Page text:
Centurion Way users share their love of under-threat path

The exhibiition in the scout hut on the planned changes to Centurion Way. ks180026-1
The exhibiition in the scout hut on the planned changes to Centurion Way. ks180026-1

More than 150 people came to find out more about a popular dog-walking and cycling path which is under threat.

On Saturday, Friends of Centurion Way hosted a public exhibition to raise awareness for the future Centurion Way, now uncertain as part of the Whitehouse Farm 1,600-home development to the west of Chichester.

The exhibiition in the scout hut on the planned changes to Centurion Way. ks180026-5

The exhibiition in the scout hut on the planned changes to Centurion Way. ks180026-5

More than 150 people came along to Chichester Scout Hut in nearby Sherborne Road, to find out more about the draft plans for the rerouting of southern part of Centurion Way, as well as to show their support for preserving it.

Many were eager to share their thoughts about why they love the path so much, and the group collected more than 100 signatures on a card to go to the Department for Transport stating their support for the path.

One resident said: “Centurion Way is a quiet, safe access from one part of Chichester to another.

“Having access to the countryside, access into town through a very pleasant, enjoyable, quiet route back home, anytime of the year, is very important. “I like to experience the different seasons. It is just about having that openness.”

ks180026-4 Chi Centurion Way  phot kate  The exhibiition in the Scout hut on the planned changes to Centurion Way.ks180026-4 SUS-180128-113950008

ks180026-4 Chi Centurion Way phot kate The exhibiition in the Scout hut on the planned changes to Centurion Way.ks180026-4 SUS-180128-113950008

Attendees included regular users of the path, local residents, city and district councillors and the Mayor of Chichester Peter Evans.

Many stated their concern about the impact that the rerouting would have on Centurion Way and their safe, traffic-free route into the city, often travelling to work or to the shops.

This included those who are visually impaired or disabled.

Not only is it a smooth, step-free and curbless route in and out of the city, but they also explained that the familiarity of the path, the wildlife, the trees, scents and sounds enabled them to know exactly where they were, just through the song of a particular bird or the scent of a flower.

ks180026-2 Chi Centurion Way  phot kate  The exhibiition in the Scout hut on the planned changes to Centurion Way.ks180026-2 SUS-180128-113928008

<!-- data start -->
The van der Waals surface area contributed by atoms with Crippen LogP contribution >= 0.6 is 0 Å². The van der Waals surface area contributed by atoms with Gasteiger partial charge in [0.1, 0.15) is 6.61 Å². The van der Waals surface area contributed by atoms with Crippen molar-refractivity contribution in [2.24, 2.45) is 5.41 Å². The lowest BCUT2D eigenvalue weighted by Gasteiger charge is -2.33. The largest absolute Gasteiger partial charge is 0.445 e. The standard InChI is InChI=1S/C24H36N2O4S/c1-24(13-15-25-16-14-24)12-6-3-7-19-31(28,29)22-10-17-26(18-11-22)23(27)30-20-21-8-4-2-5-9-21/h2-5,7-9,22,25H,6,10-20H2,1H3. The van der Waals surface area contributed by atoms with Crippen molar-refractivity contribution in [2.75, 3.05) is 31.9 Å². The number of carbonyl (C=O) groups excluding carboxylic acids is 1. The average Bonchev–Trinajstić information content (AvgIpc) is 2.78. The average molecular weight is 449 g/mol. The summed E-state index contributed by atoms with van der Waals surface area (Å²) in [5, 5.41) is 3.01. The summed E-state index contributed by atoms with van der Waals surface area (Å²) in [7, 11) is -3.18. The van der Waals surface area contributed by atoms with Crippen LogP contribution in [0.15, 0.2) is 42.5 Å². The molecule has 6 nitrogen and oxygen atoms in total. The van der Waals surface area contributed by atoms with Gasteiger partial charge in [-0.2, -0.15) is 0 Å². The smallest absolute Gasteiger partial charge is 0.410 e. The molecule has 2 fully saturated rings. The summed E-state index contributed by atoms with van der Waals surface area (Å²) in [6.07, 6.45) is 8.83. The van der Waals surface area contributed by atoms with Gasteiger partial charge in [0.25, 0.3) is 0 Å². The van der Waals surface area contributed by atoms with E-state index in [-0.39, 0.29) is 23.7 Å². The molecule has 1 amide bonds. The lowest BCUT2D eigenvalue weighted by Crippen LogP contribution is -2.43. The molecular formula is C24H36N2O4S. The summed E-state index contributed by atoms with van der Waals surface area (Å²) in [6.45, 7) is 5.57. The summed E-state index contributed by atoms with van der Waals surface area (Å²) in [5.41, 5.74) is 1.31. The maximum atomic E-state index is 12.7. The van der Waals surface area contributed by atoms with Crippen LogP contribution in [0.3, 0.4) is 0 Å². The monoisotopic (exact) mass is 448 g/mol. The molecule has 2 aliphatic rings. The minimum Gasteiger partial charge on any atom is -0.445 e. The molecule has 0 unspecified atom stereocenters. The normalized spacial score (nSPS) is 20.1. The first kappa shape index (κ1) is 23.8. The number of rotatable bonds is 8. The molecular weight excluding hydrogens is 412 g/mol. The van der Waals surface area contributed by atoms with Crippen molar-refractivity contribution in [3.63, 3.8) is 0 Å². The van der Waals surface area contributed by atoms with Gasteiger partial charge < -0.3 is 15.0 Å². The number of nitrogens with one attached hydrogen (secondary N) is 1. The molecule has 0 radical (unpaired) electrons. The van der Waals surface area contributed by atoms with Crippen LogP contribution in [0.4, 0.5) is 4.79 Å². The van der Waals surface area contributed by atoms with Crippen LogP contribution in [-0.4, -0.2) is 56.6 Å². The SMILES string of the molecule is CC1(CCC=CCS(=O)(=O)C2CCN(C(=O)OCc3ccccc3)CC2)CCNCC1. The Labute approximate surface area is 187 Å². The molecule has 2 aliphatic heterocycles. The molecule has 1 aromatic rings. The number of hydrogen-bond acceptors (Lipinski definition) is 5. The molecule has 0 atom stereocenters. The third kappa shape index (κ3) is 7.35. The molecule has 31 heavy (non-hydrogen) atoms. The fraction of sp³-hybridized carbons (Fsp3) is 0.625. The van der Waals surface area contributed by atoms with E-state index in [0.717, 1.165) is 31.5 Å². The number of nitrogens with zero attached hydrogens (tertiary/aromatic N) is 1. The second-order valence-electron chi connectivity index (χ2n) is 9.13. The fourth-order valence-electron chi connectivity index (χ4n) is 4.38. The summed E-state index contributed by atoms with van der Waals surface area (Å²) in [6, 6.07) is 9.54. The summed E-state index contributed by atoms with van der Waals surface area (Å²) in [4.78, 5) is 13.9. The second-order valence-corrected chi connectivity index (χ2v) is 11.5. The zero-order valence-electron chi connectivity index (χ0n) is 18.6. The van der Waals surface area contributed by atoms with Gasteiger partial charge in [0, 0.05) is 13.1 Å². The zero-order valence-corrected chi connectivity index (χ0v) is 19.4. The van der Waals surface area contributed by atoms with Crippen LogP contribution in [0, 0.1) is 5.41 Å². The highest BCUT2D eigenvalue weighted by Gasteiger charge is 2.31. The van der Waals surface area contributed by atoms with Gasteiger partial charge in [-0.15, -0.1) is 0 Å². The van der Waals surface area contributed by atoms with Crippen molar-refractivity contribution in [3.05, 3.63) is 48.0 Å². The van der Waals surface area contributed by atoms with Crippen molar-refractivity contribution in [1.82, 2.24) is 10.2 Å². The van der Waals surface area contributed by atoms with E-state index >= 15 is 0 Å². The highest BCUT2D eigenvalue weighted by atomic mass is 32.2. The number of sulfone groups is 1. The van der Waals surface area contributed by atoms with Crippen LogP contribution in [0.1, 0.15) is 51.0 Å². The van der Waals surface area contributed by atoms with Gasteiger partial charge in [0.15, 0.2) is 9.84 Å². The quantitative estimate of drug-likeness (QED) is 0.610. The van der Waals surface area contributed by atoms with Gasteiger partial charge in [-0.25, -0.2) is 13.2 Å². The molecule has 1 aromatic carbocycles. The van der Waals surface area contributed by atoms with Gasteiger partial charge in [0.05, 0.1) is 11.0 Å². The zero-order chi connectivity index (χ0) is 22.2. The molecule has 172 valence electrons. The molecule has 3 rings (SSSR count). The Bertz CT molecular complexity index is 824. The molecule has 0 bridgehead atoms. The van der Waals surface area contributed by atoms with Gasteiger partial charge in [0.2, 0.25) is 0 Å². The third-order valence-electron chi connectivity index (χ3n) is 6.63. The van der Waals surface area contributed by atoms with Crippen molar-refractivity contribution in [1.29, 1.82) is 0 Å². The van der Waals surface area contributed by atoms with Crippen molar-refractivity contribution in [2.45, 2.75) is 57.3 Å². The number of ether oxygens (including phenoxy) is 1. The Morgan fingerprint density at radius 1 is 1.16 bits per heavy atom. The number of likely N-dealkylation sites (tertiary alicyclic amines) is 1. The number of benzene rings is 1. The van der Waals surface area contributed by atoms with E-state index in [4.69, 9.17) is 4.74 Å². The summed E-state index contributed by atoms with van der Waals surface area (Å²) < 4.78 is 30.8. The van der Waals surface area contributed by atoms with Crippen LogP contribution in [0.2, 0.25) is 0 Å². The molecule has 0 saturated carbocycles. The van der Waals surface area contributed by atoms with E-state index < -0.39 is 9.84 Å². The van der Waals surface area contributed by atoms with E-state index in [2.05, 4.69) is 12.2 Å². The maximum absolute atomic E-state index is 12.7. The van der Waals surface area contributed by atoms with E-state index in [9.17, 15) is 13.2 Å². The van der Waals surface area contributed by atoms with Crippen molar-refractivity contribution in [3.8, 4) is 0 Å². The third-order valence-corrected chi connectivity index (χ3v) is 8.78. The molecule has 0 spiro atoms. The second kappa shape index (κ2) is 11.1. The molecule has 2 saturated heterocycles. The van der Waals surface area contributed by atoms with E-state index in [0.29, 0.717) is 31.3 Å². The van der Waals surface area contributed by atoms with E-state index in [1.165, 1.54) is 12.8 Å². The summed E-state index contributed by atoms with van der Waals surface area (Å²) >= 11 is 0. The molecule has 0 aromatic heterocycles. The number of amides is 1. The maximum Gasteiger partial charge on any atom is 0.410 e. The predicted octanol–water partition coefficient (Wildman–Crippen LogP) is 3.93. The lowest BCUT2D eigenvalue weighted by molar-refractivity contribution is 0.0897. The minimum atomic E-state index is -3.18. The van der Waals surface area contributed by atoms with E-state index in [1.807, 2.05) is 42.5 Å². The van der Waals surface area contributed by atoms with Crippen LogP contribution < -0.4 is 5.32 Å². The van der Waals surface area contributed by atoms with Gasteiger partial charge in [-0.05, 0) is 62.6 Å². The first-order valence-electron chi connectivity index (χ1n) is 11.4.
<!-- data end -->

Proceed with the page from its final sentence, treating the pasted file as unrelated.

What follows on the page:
ks180026-2 Chi Centurion Way phot kate The exhibiition in the Scout hut on the planned changes to Centurion Way.ks180026-2 SUS-180128-113928008

One attendee said: “People that can’t walk so well, people with mobility scooters, it will take them much longer to get to the shops and it will take away the easy access.

“People will end up not using it, they will ignore it as it won’t be a safe place. Especially for children, whose parents know it is safe to use the path now, won’t use it in future. It will be a great loss.”

The Friends presented a dossier, put together in collaboration with local experts on various aspects of Centurion Way, sharing core messages about why the path should be preserved.

One stand included information about the history and legal status of the path, and its heritage as an old railway line, with input from former CEO of Sustrans John Grimshaw, who negotiated and built the path back in the 1990s.

There was also a stand presenting different species of plants, birds and animals that live on the path, and why it is such an important habitat for many different species of wildlife, flora and fauna, some of which are endangered.

Should the path not be preserved, it would mean the loss of a key wildlife corridor.

One attendee, from the Chichester Natural History Society, said that they had conducted various studies on the area, and had ‘recorded quite a few sightings of endangered flowers and species’.

A member of Friends of Centurion Way group said: “Any wildlife needs a corridor to move from place to place, and if we disrupt it at the southern end, it will be very bad for any wildlife at all, as we will lose the link between Chichester Harbour Area of Outstanding Natural Beauty and The South Downs National Park.

“The area covers about 40 acres of land, which is a big area of natural habitat.”

Legal disagreements over land between several parties has seen phase one of Whitehouse Farm stall, with full planning permission, due to be signed off last year, still not agreed.

The full dossier compiled by the group is now available online to read at http://www.centurionway.org.uk